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New Test of Raw Material Quality Improves the Strength of Wood Laminates

Photo of The details of how a wood veneer is cut dramatically effects surface quality. These pictures show bits of wood (white) torn off veneers that were cut at different temperatures. Anti Rohumaa, Aalto University.The details of how a wood veneer is cut dramatically effects surface quality. These pictures show bits of wood (white) torn off veneers that were cut at different temperatures. Anti Rohumaa, Aalto University.Snapshot : Plywood and laminated veneer lumber are built from wood veneers. Because the test for surface quality of the veneer was not very useful, Forest Service scientists developed a quick, easy method that tells us how to determine what veneers will make stronger products.

Principal Investigators(s) :
Frihart, Charles R.Hunt, Christopher G.
Research Station : Forest Products Laboratory (FPL)
Year : 2016
Highlight ID : 950

Summary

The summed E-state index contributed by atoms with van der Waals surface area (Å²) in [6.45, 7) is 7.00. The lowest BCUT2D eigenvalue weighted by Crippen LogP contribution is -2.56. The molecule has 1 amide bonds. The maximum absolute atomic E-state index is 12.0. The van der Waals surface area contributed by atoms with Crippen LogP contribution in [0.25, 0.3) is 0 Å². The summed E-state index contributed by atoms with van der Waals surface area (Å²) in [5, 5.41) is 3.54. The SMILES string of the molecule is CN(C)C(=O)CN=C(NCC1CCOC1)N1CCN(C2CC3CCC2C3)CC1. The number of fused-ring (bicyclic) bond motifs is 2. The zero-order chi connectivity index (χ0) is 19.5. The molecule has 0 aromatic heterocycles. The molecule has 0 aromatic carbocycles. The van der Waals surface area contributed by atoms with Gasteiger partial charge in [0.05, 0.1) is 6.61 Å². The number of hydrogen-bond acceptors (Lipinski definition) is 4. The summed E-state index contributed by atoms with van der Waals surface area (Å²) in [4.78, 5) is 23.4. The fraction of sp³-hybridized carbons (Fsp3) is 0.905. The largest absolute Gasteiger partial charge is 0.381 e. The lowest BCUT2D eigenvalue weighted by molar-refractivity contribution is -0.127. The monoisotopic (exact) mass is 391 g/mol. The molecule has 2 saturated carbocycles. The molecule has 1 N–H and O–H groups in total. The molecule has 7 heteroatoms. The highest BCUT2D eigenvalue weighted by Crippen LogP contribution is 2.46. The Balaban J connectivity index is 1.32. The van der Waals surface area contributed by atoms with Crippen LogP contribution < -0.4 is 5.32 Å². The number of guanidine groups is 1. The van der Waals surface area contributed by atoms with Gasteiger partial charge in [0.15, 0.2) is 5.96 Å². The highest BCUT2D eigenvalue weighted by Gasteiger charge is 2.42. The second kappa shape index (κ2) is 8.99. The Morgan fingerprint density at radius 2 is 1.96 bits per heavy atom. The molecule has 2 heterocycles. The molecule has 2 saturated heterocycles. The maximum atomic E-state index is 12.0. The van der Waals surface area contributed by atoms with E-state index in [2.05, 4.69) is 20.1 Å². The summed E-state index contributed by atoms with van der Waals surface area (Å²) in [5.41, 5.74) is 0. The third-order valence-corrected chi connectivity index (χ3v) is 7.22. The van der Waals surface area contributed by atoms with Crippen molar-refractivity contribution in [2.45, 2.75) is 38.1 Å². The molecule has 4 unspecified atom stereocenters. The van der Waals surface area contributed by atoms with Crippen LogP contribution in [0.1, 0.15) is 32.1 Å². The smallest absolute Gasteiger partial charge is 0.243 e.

Thin sheets of wood, or veneers, are bonded together to make stronger, cheaper, more consistent wood products such as laminated veneer lumber and plywood. This research asked the question: “How does the process of cutting the log into veneers impact the gluing properties and ultimate strength of the product?” Forest Service scientists at the agency’s Forest Products Laboratory in Madison, Wisc., and their partners at Aalto University in Helsinki, Finland, found some surprising answers. First, the team showed that the standard method of measuring surface quality of veneers didn’t provide much useful information. Then, they developed a new method that shows dramatic differences in how easily bits of surface material pull away from the rest of the veneer. After all, gluing down a sheet doesn’t work well if the surface material easily breaks free from the rest of the sheet. With this new method, they were able to show what conditions produce better veneer surfaces, which translates to better bonds and stronger products.

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